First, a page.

TSA Checks to Make Sure Air Marshals Don’t Show Up to Work Drunk

No air marshal has ever stopped a terrorist or hijacker since the service was founded in 1962. Although an air marshal did shoot and kill a US citizen in 2005. If something really bad did happen on a flight and an air marshal was onboard they lack the training to do anything about it.

Last year an air marshal left a loaded gun in the lavatory of a Delta flight. Three years ago an air marshal left a loaded gun in a Newark airport bathroom and two years ago in a Philadelphia airport restroom. In 2001 an air marshal left a hangun in an aircraft lavatory where it was found by a teenager.

Two and a half years ago an air marshal sued for being denied his first choice of meal in first class and because a flight attendant spilled a drink on him. He approached the cockpit to report these incidents to the captain — and threatened the pilot.


    Liam Neeson in 2014 film “Non-Stop”

Air marshals scheduled work assignments to facilitate vacations and sexual trysts. Two years ago a United flight was delayed to remove a drunk air marshal.

Even by 2008 we had plenty of cumulative experience with air marshals.

  • One “smuggled cocaine and drug money onto flights across the country, boasting to an FBI informant that he was ‘the man with the golden badge.'”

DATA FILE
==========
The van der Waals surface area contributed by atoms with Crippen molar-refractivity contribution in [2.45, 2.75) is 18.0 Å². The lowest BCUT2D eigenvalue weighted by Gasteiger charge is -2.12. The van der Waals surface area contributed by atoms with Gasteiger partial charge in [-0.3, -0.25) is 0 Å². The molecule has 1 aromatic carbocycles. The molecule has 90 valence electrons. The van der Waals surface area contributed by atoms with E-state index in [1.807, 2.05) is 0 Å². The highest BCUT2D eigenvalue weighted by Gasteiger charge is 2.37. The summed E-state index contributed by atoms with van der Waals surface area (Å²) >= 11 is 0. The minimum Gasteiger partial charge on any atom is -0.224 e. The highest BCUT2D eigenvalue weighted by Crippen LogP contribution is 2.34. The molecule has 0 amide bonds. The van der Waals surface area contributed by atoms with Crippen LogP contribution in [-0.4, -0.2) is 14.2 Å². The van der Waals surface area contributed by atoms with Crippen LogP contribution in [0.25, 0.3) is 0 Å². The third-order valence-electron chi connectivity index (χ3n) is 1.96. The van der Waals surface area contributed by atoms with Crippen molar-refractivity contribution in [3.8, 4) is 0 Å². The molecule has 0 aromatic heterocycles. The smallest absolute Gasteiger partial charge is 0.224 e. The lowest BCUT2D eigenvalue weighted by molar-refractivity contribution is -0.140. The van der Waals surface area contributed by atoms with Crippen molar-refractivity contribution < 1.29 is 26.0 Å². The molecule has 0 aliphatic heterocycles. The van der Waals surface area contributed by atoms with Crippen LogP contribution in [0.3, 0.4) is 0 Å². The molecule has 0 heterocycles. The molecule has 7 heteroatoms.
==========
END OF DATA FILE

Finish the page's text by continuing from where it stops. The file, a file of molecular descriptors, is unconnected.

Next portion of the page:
• Another lured a young boy to a hotel room, showed him child pornography, took pictures of him naked and sexually abused him.

  • Two air marshals tried to hire a “hit man nicknamed ‘the Crucifixer.'”

  • An air marshal abducted a prostitute during a layover in Washington DC.

  • An air marshal “pulled his gun in a dispute over a parking space

  • One fired their gun inside a Las Vegas hotel room, another fired theirs in a Phoenix bar fight.

  • Not to mention,

    air marshals have taken bribes, committed bank fraud, hired an escort while on layover and doctored hotel receipts to pad expenses, records show. They’ve been found sleeping on planes and lost the travel documents of U.S. diplomats while on a whiskey-tasting trip in Scotland.

We spend $200 million per arrest on the air marshal program. And to be clear that is not $200 million per arrest of a terror suspect, most are just passengers behaving badly.

According to a FOIA request last year for reports of air marshal misconduct, the TSA shared:

For starters, air marshals were arrested 148 times from November 2002 through February 2012. There were another 58 instances of “criminal conduct.”

In addition, air marshals engaged in more than 5,000 less serious incidents of misconduct, ranging from 1,200 cases of lost equipment to missing 950 flights they were supposed to protect.

…250 air marshals have been terminated for misconduct; another 400 resigned or retired while facing investigation.

Air marshals have been suspended more than 900 times, resulting in more than 4,600 days lost to misconduct.

The Washington field office had the most incidents with 530 cases, followed by New York with 471, Chicago and Dallas with 373 each and Los Angeles with 363. There were 85 cases at air marshal headquarters, highlighting that in some cases, misconduct has extended to the top brass.

It turns out the government knows the air marshal program is such a mess that the TSA formally checks the sobriety of air marshals showing up at the airport. (HT: Jonathan W.)